A schoolteacher living in West Berlin (played by director Ripploh himself) flits between his relationship, his work life and his penchant for anonymous sex in public places.

The sex scene
Frank meets an auto mechanic and later takes him home. This leads to the kinkiest sex in the film, complete with leather and water sports.

Why is it so groundbreaking?
Taxi zum Klo is a warm portrait of an open relationship, a clever juxtaposition of public life and private sex, and an oblique critique of society’s hang-ups. It’s also a time capsule of gay life in a major European city in 1980, just before the AIDS epidemic. Its explicit sex has a carefree joy due to its anonymity, its risks and its gleeful filth.—Daniel Walber

Buy, rent or watch Taxi zum Klo

72. The Ice Storm (1997)

Movies

Director: Ang Lee
Bedfellows: Joan Allen, Jamey Sheridan

The film
Kids and parents misbehave in Ang Lee's chilly Nixon-era drama, based on the novel by Rick Moody and set during one booze-saturated Thanksgiving weekend.

The sex scene
Profoundly embarrassed by their wayward spouses, Elena (Allen) and Jim (Sheridan) take matters into their own hands, fleeing a key party and attempting to have some revenge sex in the front seat of a skidding car.

Why is it so groundbreaking?
Hazardous, damaging and deeply unsatisfying to both partners, the sex somehow makes everything worse. It's over in a comically brief span of time. Sex scenes this uncomfortable rarely make it to the screen with as much honesty.—Joshua Rothkopf

Buy, rent or watch The Ice Storm

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73. Anatomy of Hell (2004)

Movies

Director: Catherine Breillat
Bedfellows: Amira Casar, Rocco Siffredi 

The film
Catherine Breillat adapted this film from her own novel, Pornocracy, with intent to shock and challenge her audience’s notions of gender politics and sexuality. Despite (and because of) the ensuing controversy, it worked.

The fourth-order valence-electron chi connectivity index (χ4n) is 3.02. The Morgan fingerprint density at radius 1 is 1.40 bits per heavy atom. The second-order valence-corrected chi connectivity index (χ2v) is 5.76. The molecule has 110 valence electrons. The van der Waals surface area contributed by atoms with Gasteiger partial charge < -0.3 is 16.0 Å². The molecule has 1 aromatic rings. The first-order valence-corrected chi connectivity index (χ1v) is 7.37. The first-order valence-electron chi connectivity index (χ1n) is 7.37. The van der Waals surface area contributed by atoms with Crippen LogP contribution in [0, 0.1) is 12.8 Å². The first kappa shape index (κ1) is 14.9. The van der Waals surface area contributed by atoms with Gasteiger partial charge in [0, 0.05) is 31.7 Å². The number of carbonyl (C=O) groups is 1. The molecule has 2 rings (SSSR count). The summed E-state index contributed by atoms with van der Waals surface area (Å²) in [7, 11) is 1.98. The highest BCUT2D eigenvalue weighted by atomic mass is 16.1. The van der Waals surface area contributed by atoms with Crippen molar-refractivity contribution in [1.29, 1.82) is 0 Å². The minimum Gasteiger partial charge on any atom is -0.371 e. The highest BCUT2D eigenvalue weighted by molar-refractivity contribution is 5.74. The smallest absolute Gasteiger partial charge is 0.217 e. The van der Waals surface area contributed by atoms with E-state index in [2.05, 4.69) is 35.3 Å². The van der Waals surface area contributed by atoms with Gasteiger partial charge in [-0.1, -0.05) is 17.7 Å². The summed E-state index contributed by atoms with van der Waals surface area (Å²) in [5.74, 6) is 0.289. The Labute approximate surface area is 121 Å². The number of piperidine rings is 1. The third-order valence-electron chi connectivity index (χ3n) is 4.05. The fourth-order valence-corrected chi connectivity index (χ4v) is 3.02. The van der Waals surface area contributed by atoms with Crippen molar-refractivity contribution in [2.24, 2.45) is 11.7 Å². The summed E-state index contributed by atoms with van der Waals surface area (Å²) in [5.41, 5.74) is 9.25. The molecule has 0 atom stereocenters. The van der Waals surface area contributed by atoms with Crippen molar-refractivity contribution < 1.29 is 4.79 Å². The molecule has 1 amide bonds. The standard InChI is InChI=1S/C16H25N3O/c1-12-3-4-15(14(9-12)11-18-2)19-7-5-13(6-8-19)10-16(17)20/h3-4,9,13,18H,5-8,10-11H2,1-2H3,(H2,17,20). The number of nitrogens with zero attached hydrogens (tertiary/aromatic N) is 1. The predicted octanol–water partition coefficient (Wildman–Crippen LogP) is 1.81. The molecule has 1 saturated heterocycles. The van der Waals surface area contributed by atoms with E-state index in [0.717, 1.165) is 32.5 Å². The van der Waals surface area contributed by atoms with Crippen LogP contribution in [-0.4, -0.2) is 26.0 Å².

The sex scene
The whole film can be seen as one long sex scene. A woman (Casar) attempts suicide in a gay club, is saved by a man (Italian porn star Siffredi) and pays him to spend four nights with her in her apartment. The psychological warfare and emotional brutality from that point on is all one bundle of flesh and philosophy.

Why is it so groundbreaking?
Breillat has put explicit sex into a number of her films, since the very beginning of her career. But Anatomy of Hell is the culmination of her approach, a distillation of her style and an insistent proclamation that sex can be more than shocking.—Daniel Walber

Buy, rent or watch Anatomy of Hell

74. Midnight Cowboy (1969)

Movies

Director: John Schlesinger
Bedfellows: Jon Voight, Bob Balaban

The film
Jon Voight is the naive Texan in a Stetson who dreams of becoming a gigolo in New York City, certain that rich women will lavish him with money in return for sex. In reality, he hooks up with pathetic deadbeat Ratso Rizzo (Hoffman).

The sex scene
Voight is hustling in Times Square when he picks up a nerdy kid (Bob Balaban) and the two disappear into a seedy cinema. The kid gives Joe a blow job in the back row.

Why is it so groundbreaking?
This was 1969, one year after the creation of the modern rating system. At the time, the NC-17 category did not exist, so Midnight Cowboy found itself slapped with an X. It went on to pick up three Oscars, including Best Film and Best Director for John Schlesinger, making it the only X-rated film to win an Oscar to date.—Cath Clarke

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75. Circumstance (2011)

Movies Drama

Director: Maryam Keshavarz
Bedfellows: Nikohl Boosheri, Sarah Kazemy

The film
Two teenage girls, growing up in upper-class Tehran, experiment with sex, alcohol and politics in Keshavarz’s Sundance-winning feature.

The sex scene
Atafeh (Boosheri) and her family take a trip to their beach house, bringing along Atafeh’s orphaned best friend Shireen (Kazemy). One morning the two girls wake up with the dawn, in a scene that’s warmly lit and set to music reminiscent of the Muslim call to prayer. They make love, then they go swimming.

Why is it so groundbreaking?
It goes without saying that a film about homosexuality in Iran is by definition controversial—both Circumstance and its director are banned from the nation. More than that, though, with its Sundance prizes and its international feel, this is a step forward for representation of lesbians in world cinema in general.—Daniel Walber

Buy, rent or watch Circumstance

76. Bed and Sofa (1927)

Movies

Director: Abram Room
Bedfellows: Lyudmila Semyonova, Vladimir Fogel

The film
A far cry from the politicized dramas of Sergei Eisenstein, this Soviet-era silent offers an intimate account of a Moscow ménage à trois, with a young housewife’s sexual and moral independence the key factor as her affections shift between her husband and the old war buddy who’s lodging on their sofa.

The sex scene
With hubby away, the yearning intensifies in the moments before the wife decides to cross the line with her houseguest.

Why is it so groundbreaking?
There’s no actual flesh onscreen, but when lead actor Semyonova bites her bedstead out of sheer longing, the erotic tension is palpable.—Trevor Johnston